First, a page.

Darwin's central theory can be divided into two parts: first, that living things evolve over millions of years, and species gradually change with older ones dying out and new ones appearing. The fossil record has many examples of species that no longer exist. As a corollary of this, nature red in tooth and claw has unfortunate consequences for those who want to preserve all species. The history of the universe does not suggest that one can necessarily preserve all species; on the contrary, it is very clear that one cannot. It has never been so, and it is hard to think that it ever will be.

The second main principle, the refinement called natural selection—those selected being ones with greater survival value, summarised by the phrase "the survival of the fittest", coined by Herbert Spencer—sets out that because of the results of inheritance, any selected variant will propagate preferentially. Again, in parenthesis, if Darwin were alive today he would have to address the same arguments that the rest of us have about carbon dioxide and the unsustainable growth of human population. He would, one is sure, strongly urge the Vatican, for example, to have more respect for humanity and the planet at the same time, in my humble opinion, by changing its absurd policy on contraception. But that is another story.

As I understand it, with the science of DNA, minor mistakes in genetic copying generate variant progeny, which opens up natural selection. Nurse concludes that we now have to consider what science is and whether it can provide satisfactory explanations of all aspects of creation. Einstein did not think so, but the assumption that the rules of science are immutable in time and space is itself open to debate, as witness Einstein's astonishing leaps of imagination. So we continue to have difficulty as human beings in comprehending phenomena at the extremes of our experience, and science involves difficult and non-intuitive concepts such as quantum theory, relativity, infinity and eternity. It continues to be very difficult to think about how the universe came about; if it has existed for ever, we have to imagine infinite time, which is a difficult concept. But if it came from nothing, we have to imagine nothingness giving rise to something with or without an agent, which is also a difficult concept.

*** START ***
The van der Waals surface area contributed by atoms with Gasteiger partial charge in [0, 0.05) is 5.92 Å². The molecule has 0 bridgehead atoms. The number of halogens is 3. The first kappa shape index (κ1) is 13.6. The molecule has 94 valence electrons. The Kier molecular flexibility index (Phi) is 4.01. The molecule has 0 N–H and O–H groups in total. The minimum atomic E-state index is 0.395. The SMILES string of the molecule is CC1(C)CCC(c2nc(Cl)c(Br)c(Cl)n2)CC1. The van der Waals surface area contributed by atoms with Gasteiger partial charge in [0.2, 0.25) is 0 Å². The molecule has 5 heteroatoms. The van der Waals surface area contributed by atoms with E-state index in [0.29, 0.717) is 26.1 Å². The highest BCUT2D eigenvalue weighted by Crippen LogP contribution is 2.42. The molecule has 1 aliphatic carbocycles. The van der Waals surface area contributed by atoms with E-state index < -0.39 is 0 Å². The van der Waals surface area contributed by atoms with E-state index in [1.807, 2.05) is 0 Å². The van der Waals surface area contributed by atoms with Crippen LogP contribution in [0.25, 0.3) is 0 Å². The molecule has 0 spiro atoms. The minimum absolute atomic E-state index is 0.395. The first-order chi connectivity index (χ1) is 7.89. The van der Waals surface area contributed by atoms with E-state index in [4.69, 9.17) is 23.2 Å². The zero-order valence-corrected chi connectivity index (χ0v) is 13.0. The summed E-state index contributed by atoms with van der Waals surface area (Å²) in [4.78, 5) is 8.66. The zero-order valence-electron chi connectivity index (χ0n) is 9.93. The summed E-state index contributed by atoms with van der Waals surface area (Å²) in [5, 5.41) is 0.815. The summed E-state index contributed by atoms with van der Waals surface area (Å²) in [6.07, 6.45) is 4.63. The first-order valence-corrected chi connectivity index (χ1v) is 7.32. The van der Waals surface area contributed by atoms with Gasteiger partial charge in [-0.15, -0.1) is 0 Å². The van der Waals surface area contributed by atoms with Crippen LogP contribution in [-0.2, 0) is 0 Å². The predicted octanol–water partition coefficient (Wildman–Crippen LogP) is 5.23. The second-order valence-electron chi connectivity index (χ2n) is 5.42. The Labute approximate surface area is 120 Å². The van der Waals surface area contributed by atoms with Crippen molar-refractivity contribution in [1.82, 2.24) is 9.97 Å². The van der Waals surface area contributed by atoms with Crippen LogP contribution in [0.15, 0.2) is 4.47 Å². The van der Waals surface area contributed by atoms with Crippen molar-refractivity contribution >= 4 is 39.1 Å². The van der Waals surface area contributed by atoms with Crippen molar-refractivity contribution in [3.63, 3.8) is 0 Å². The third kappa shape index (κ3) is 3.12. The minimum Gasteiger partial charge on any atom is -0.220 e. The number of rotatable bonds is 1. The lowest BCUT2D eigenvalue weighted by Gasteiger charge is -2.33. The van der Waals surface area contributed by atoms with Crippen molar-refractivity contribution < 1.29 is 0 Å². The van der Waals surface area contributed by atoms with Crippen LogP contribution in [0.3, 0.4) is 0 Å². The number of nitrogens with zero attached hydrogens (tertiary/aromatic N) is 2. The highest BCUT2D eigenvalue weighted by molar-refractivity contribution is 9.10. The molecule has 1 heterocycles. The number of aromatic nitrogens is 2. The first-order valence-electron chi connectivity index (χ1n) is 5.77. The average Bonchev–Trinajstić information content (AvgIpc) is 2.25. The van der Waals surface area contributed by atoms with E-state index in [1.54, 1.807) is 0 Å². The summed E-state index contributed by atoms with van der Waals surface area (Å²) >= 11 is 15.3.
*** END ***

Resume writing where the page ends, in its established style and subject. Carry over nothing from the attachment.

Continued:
Both science and religion have not fared well in making great claims about origins, but Milton and Darwin overwhelmingly have in common the commitment to the pursuit of truth. This phrase of Milton's is very close to the scientific principle. I conclude, if I may be forgiven, with a few lines from Origin of Species. It says:

"It is interesting to contemplate an entangled bank, clothed with many plants of many kinds, with birds singing on the bushes, with various insects flitting about, and with worms crawling through the damp earth, and to reflect that these elaborately constructed forms, so different from each other, and dependent on each other in so complex a manner, have all been produced by laws acting around us. These laws, taken in the largest sense, being Growth with Reproduction; Inheritance which is almost implied by reproduction; Variability from the indirect and direct action of the external conditions of life, and from use and disuse; a Ratio of Increase so high as to lead to a Struggle for Life, and as a consequence to Natural Selection, entailing Divergence of Character and the Extinction of less-improved forms. Thus, from the war of nature, from famine and death, the most exalted object which we are capable of conceiving, namely, the production of the higher animals, directly follows. There is grandeur in this view of life, with its several powers, having been originally breathed into a few forms or into one; and that, whilst this planet has gone cycling on according to the fixed law of gravity, from so simple a beginning endless forms most beautiful and most wonderful have been, and are being, evolved".

Noble Lords will agree that this account of evolution from Darwin has some of the beauty of Milton's poetry in Paradise Lost.